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Bloomer dairy farm sues Cornell electric company

A group of Bloomer dairy farmers is suing Cornell-based Chippewa Valley Electric Cooperative, claiming that stray voltage from the cooperative’s equipment is harming the dairy herd.The lawsuit was brought by LaGesse Dairy Farms. Thomas C., Catherine J. and Deanne M. LaGesse and Conrad Willi, all of Bloomer.Stray voltage levels are small degrees of voltage traveling through parts of livestock buildings or equipment, according to a 2010 report from the nonprofit Midwest Rural Energy Council.

Power Worth Less Than Zero Spreads as Green Energy Floods the Grid

Wind and solar farms are glutting networks more frequently, prompting a market signal for coal plants to shut off.  With wind and solar farms sprouting up in more areas -- and their power getting priority to feed into the grid in many places -- the amount of electricity being generated is outstripping demand during certain hours of the day.The result: power prices are slipping to zero or even below more often in more jurisdictions. That’s adding to headaches for generators from NRG Energy Inc. in California to RWE AG in Germany and Origin Energy Ltd. in Australia.

Oregon Supreme Court approves tax to fund state EV rebates

The Oregon Supreme Court approved the use of a privilege tax to fund the state's Clean Vehicle Rebate Program on Sunday, after AAA Oregon/Idaho and Trucking Associations Inc. challenged the tax in November 2017, saying it violated Oregon's Constitution. The program is integral to Democratic Gov. Katie Brown's 2017 initiative to address greenhouse gases and climate change.

FERC denies rehearing on Northern Pass pipeline, overruling New York decision

The Federal Energy Regulatory Commission on Monday rejected requests to review its decision allowing construction of the 99-mile Northern Access Pipeline, overruling a New York decision to deny water quality permits to the project. New York waived its authority to award permits to the pipeline by not issuing a decision within one year, FERC ruled, denying an appeal from the state and environmental groups. Commissioner Richard Glick dissented on the 4-1 decision.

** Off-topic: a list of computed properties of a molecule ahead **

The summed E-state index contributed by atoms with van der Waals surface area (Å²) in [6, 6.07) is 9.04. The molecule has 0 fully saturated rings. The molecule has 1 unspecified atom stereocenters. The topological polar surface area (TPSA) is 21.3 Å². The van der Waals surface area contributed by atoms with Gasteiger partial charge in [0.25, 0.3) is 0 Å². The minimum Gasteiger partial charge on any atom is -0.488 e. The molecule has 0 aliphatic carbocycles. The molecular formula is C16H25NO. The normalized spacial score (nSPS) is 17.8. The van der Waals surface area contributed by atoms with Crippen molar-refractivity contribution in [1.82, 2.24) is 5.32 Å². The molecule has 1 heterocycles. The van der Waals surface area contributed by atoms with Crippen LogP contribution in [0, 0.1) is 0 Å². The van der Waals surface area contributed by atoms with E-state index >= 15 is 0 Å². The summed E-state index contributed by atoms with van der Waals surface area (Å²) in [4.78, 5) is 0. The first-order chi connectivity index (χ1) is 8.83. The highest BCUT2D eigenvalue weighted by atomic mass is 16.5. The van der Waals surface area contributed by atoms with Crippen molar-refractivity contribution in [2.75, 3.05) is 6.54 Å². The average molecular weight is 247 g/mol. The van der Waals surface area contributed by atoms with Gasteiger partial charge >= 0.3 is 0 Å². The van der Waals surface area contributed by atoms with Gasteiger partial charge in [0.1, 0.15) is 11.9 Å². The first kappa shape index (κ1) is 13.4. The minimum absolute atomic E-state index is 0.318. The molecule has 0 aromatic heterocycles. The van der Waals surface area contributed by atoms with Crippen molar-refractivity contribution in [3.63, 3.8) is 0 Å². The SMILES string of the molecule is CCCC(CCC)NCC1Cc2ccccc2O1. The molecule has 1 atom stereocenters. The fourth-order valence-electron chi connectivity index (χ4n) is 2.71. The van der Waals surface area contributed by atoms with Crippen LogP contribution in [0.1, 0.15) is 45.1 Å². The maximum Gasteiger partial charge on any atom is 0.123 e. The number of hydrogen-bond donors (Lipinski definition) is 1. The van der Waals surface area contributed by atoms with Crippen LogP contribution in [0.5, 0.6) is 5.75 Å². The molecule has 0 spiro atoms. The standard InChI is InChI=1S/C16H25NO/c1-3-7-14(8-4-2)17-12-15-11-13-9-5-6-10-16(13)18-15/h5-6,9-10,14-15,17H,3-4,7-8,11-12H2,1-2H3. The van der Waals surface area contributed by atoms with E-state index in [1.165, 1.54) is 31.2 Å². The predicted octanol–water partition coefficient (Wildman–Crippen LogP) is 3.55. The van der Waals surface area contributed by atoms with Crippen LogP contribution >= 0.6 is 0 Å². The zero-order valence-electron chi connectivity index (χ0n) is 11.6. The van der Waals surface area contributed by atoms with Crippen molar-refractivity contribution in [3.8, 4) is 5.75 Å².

Court tosses construction permits for Atlantic Coast Pipeline

A federal appeals court on Monday threw out construction certificates for the Atlantic Coast Pipeline, likely halting work on the $6 billion project planned by major Southeastern utilities. The Federal Energy Regulatory Commission (FERC) approved the project last year, but the Fourth Circuit Court of Appeals ruled that certification was based on a faulty right-of-way permit awarded by the National Park Service for where the pipeline would cross the Blue Ridge Parkway, a road in Virginia that is part of the National Park system.

Degrading plastics revealed as source of greenhouse gases

Researchers have found that several greenhouse gases are emitted as common plastics degrade in the environment. Their study reports the unexpected discovery of the universal production of greenhouse gases methane and ethylene by the most common plastics when exposed to sunlight.

Biodiesel Challenges Waivers in Court

Biofuel, petroleum and environmental interests have filed legal briefs in a broader lawsuit challenging the EPA on its implementation of the 2018 Renewable Fuel Standard volumes, according to documents filed with the U.S. Court of Appeals for the District of Columbia Circuit in Washington.

America spends over $20bn per year on fossil fuel subsidies.

Imagine that instead of taxing cigarettes, America subsidized the tobacco industry in order to make each pack of smokes cheaper.A report from Oil Change International (OCI) investigated American energy industry subsidies and found that in 2015–2016, the federal government provided $14.7bn per year to the oil, gas, and coal industries, on top of $5.8bn of state-level incentives (globally, the figure is around $500bn).

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